Using Cloudflare Workers and Fauna to build a URL shortener

Setting up Cloudflare Workers and the code

URL Shorteners need to be fast, which makes Cloudflare Workers and Fauna perfect for this. To get started, clone the repository at github.com/AsyncBanana/url-shortener and set your directory to the folder generated.

git clone https://github.com/AsyncBanana/url-shortener.git cd url-shortener

Then, install wrangler, the CLI needed for Cloudflare Workers. After that, install all npm dependencies.

npm install -g @cloudflare/wrangler npm install

Then, sign up for Cloudflare workers at https://dash.cloudflare.com/sign-up/workers and run wrangler login. Finally, to finish off the Cloudflare Workers set up, run wrangler whoami and take the account id from there and put it inside wrangler.toml, which is in the URL shortener.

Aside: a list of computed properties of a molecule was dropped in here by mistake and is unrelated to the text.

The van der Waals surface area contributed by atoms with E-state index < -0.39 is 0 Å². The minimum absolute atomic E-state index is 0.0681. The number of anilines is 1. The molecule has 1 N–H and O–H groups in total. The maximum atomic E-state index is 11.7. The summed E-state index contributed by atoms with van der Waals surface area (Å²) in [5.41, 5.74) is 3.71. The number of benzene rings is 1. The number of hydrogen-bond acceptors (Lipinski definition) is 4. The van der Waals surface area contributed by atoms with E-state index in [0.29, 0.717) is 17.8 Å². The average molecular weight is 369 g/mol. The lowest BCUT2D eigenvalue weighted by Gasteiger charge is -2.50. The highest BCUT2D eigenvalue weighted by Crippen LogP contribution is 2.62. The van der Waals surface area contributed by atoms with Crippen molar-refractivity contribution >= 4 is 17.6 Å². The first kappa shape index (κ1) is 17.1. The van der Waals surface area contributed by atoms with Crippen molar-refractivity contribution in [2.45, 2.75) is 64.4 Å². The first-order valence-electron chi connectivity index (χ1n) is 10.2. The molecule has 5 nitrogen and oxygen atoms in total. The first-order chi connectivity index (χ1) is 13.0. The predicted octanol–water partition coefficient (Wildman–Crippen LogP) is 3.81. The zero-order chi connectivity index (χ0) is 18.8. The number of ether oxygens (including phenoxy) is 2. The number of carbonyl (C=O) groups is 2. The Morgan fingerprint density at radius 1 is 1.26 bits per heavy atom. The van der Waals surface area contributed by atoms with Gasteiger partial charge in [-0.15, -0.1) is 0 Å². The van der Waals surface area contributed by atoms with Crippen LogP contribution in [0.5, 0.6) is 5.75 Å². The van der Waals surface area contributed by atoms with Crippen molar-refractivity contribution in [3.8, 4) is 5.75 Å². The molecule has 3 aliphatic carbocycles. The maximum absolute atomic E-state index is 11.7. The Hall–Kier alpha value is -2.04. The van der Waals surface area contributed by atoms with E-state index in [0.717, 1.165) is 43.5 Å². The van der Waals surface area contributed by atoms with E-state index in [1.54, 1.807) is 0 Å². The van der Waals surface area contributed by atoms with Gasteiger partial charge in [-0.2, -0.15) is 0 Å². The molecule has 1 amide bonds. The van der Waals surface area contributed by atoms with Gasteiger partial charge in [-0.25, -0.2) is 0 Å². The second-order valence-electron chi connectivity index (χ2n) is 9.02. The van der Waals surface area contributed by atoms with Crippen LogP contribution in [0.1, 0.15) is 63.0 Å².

Setting up Fauna

Good job, now we need to set up Fauna, which will provide the edge database for our URL shortener.

First, register for a Fauna account. Once you have finished that, create a new database by clicking “create database” on the dashboard. Enter URL-Shortener for the name, click classic for the region, and uncheck use demo data.

This is what it should look like

Once you create the database, click Collections on the dashboard sidebar and click “create new collection.” Name the collection URLs and click save.

Next, click the Security tab on the sidebar and click “New key.” Next, click Save on the modal and copy the resulting API key. You can also name the key, but it is not required. Finally, copy the key into the file named .env in the code under FAUNA_KEY.